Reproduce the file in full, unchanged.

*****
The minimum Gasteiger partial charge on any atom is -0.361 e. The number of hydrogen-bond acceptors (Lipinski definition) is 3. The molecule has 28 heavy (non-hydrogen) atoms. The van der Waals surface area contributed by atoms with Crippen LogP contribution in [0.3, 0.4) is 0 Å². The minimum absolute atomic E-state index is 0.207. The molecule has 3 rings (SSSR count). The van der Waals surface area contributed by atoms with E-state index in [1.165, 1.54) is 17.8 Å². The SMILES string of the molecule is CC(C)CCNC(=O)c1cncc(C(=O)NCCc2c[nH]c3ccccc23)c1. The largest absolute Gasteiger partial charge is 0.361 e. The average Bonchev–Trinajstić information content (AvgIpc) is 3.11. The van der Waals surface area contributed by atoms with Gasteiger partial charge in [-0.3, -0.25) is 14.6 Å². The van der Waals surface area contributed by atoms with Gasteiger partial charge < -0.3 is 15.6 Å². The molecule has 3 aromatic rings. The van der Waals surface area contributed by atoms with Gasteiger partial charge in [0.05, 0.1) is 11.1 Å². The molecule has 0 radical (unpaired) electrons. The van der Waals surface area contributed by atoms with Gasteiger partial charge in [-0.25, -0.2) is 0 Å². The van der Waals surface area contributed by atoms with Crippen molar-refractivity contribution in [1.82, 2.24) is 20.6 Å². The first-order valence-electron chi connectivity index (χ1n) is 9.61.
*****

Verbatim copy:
The minimum Gasteiger partial charge on any atom is -0.361 e. The number of hydrogen-bond acceptors (Lipinski definition) is 3. The molecule has 28 heavy (non-hydrogen) atoms. The van der Waals surface area contributed by atoms with Crippen LogP contribution in [0.3, 0.4) is 0 Å². The minimum absolute atomic E-state index is 0.207. The molecule has 3 rings (SSSR count). The van der Waals surface area contributed by atoms with E-state index in [1.165, 1.54) is 17.8 Å². The SMILES string of the molecule is CC(C)CCNC(=O)c1cncc(C(=O)NCCc2c[nH]c3ccccc23)c1. The largest absolute Gasteiger partial charge is 0.361 e. The average Bonchev–Trinajstić information content (AvgIpc) is 3.11. The van der Waals surface area contributed by atoms with Gasteiger partial charge in [-0.3, -0.25) is 14.6 Å². The van der Waals surface area contributed by atoms with Gasteiger partial charge < -0.3 is 15.6 Å². The molecule has 3 aromatic rings. The van der Waals surface area contributed by atoms with Gasteiger partial charge in [0.05, 0.1) is 11.1 Å². The molecule has 0 radical (unpaired) electrons. The van der Waals surface area contributed by atoms with Gasteiger partial charge in [-0.25, -0.2) is 0 Å². The van der Waals surface area contributed by atoms with Crippen molar-refractivity contribution in [1.82, 2.24) is 20.6 Å². The first-order valence-electron chi connectivity index (χ1n) is 9.61.